I would say half way through first year university when I started unwhite-washing myself and my values. Because I tried to be that for so long. Again, social media, seeing beautiful women of colour who are so proud and outspoken. I thought, I’m like that too why can’t I be proud and like that. I’d say every POC country and society carry a lot of internalized racism.

photos by Shanice Bishop

Switching topics, when did you start making music?

That literally started last December.

That’s so recent wow!

Yeah, it all started when Rhi Blossom and Mairin Miller came up with Recess. One day I was at Rhi’s house and they asked if I wanted to try DJing and they showed me how and then asked if I wanted to do an event. And I thought “hell yeah!”

Wow, you jumped right in, were you confident about your first gig?

I kind of was, I was always a dancer so music feels like a part of my blood. So I went into it right away and Habibi Carmel Princess started popping off and I realized DJing is my shit.

Is that your go-to art form right now?

Definitely, I used to study photography at Emily Carr but I wasn’t really passionate about it. And every faculty in every university is normally male dominated but the photography department was very dominated and I was so uncomfortable.

Your mixes blend a lot of ethnic sounds, do you have a vision before you start a mix?

I usually do have a vision for sure. My art and music is mostly inspired by how vibrant and lively my culture is – it celebrates happiness and dance. I try and project that into all of my work, even if my mix is sad it’s still upbeat. My new mix is called Flutter. I’m also working on two other projects. One of them I want to release in the summer because it’s sexy and dance music. The mix afterwards is going to be all Egyptian artists, I’m so excited for it.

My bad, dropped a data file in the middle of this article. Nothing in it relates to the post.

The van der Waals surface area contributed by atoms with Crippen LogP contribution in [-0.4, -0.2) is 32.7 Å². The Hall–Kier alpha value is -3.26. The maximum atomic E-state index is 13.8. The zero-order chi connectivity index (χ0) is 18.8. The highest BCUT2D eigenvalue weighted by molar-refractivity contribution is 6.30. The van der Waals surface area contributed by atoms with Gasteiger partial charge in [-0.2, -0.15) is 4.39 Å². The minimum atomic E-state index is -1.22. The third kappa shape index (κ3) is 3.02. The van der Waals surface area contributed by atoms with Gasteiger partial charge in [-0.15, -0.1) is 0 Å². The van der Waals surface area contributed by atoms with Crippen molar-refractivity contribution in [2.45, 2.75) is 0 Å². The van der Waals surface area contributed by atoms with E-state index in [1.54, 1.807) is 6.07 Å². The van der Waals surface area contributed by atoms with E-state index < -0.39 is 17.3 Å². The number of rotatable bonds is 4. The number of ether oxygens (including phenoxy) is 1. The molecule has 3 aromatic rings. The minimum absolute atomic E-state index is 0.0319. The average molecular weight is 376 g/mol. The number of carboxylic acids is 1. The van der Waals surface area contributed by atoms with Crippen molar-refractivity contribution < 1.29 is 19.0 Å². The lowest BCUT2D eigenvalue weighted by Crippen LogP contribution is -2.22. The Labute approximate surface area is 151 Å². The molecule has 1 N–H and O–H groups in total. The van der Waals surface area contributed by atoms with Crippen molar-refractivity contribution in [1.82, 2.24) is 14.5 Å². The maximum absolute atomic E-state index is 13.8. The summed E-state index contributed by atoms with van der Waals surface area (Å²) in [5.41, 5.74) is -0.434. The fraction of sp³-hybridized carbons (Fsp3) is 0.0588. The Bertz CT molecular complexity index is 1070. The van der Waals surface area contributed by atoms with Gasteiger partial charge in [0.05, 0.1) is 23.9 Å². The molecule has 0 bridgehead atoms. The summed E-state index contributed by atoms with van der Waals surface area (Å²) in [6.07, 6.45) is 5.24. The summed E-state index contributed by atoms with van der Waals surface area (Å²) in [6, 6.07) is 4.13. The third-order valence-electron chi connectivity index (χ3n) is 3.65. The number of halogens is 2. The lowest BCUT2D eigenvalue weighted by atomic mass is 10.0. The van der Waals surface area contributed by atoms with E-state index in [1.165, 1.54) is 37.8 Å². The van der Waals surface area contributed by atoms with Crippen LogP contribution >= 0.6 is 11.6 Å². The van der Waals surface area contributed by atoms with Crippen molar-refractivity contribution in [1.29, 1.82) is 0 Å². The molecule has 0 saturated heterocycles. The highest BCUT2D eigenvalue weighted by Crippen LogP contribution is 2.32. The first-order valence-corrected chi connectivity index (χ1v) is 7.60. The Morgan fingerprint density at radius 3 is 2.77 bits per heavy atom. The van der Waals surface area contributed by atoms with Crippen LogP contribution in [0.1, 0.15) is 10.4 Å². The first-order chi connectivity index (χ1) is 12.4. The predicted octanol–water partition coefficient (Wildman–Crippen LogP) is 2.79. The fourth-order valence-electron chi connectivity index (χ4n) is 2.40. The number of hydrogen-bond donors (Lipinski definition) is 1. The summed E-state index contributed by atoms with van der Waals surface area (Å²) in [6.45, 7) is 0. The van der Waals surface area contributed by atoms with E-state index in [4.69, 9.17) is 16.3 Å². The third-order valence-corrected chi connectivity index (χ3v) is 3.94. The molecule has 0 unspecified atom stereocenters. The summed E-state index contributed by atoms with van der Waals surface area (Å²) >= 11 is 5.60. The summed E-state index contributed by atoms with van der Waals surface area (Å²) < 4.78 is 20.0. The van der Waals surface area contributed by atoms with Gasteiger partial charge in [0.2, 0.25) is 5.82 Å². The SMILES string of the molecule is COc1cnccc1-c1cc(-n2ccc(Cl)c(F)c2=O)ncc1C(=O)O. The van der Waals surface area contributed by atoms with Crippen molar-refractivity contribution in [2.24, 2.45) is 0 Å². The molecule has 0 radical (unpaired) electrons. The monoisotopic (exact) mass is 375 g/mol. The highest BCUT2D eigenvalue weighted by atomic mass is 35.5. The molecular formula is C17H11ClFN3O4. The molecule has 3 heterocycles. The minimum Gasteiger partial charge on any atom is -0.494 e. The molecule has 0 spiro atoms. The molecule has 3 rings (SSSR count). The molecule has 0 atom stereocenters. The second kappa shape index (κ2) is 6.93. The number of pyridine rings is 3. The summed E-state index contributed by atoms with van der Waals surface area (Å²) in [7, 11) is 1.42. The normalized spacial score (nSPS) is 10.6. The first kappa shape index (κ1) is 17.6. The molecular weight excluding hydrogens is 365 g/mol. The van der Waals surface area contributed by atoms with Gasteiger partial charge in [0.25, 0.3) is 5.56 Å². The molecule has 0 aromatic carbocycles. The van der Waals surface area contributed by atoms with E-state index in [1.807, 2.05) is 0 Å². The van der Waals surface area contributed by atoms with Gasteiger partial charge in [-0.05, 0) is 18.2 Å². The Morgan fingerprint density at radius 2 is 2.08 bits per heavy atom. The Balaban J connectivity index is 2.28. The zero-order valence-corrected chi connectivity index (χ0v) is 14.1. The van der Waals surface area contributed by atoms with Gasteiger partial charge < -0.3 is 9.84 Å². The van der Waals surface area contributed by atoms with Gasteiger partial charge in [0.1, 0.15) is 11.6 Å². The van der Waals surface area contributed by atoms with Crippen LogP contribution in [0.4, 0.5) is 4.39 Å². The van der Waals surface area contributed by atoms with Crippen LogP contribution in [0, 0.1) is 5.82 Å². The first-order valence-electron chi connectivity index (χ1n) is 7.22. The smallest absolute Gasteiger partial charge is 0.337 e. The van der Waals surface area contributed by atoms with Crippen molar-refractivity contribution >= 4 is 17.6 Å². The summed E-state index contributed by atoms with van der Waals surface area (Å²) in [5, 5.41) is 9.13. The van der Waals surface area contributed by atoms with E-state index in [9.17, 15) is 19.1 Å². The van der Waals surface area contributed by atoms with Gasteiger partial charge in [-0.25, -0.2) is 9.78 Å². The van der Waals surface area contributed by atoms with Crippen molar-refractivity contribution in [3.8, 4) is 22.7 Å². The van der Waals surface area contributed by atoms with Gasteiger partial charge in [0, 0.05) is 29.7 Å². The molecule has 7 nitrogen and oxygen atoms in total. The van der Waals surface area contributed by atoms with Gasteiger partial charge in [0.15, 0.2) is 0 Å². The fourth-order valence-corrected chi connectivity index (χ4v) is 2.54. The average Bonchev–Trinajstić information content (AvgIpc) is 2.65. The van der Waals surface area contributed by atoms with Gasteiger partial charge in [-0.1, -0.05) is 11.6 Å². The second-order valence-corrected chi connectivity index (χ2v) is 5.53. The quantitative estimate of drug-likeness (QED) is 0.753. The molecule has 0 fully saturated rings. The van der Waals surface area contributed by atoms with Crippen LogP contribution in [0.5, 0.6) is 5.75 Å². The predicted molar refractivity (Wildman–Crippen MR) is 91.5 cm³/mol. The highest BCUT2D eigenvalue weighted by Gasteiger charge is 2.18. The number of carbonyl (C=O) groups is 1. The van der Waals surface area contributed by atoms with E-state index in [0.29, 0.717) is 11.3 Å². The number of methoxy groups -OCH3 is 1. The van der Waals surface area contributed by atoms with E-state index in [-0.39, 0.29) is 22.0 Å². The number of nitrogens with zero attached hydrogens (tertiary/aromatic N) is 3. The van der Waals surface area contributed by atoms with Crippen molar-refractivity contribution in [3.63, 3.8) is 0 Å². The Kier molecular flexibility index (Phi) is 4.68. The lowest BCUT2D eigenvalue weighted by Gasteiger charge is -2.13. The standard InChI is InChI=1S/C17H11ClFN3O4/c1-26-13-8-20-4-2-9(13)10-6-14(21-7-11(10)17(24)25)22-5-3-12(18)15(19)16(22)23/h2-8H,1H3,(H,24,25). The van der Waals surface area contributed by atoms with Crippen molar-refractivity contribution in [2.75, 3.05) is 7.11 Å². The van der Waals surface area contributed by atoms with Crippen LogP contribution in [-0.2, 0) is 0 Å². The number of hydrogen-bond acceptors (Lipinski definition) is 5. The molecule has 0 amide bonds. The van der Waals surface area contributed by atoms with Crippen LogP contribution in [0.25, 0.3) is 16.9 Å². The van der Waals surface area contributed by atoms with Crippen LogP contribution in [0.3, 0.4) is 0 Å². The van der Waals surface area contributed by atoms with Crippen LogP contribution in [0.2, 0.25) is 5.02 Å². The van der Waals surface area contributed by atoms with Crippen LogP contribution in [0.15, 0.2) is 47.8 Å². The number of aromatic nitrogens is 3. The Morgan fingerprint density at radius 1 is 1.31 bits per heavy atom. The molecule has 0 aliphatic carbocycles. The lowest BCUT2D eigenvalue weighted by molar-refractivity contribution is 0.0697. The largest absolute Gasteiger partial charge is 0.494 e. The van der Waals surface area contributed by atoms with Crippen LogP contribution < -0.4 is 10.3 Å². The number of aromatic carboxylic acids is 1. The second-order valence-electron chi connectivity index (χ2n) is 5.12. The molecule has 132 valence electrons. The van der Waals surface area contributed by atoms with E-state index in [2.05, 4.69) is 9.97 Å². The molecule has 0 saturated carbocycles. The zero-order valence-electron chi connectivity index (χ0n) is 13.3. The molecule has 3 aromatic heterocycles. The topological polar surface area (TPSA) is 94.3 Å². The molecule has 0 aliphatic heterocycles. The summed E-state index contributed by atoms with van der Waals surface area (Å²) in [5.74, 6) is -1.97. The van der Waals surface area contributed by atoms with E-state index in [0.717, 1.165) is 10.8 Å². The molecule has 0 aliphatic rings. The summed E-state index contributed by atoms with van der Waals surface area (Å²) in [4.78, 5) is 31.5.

When does Flutter come out?

April 12th! I already did a photoshoot for it. I worked with Zuleyyma Prado on the photos.  

Listen to Flutter here!

photos by Zuleyyma Prado

In the future do you want to start producing your own stuff with beats and vocals?

Eventually yes but I’m very shy so hopefully in the future.

How would you compare the art scenes in Alexandria, Egypt versus Vancouver?

Alexandria is the second biggest city in Egypt after Cairo and it’s still pretty small. This shit doesn’t really happen there and I was really young. My life was school and sports, I was an athlete. I was a rhythmic gymnast and competed nationally, I was a competitive tennis player, I did equestrian, and I spent my youth in motion. I love to execute my feelings through energy and dynamism.

You’ve been pretty involved with the Elastic Collective, could you give me a quick rundown on them?

Hannah Turner, Rhi Blossom, and Nazlie Najafi are the founders and they are trying to make a space that celebrates art while including people who are often marginalized in society, such as women, BIPOC, and queer folk in Vancouver.

Are you guys planning to do anymore events?

Yah Elastic, Nazlie and I want to do a MENA party. Like a Middle Eastern – North African party with an art show and some poetry readings, maybe a DJ. Because Vancouver lacks a lot of representation in that region. 

Looking to the future, do you think you will stay and try to make Vancouver a more inclusive community or try to move?

I definitely plan to live here for a bit but I also plan to travel a lot. In a couple of months I’ll be going to Toronto and Montreal, hopefully playing shows.

What’s something else you want to say to readers of Grounders, POC, or people who moved here?

Stick to your roots, stick to what you know. You’re going to get confused in the long run. For immigrants, what you are is what white girls wanna be. You are what society is trying to profit off. You are magical and special, just glow and do your thing and no one can steal your glow because it’s impossible. 

 

To keep up with Jude follow her on Instagram and SoundCloud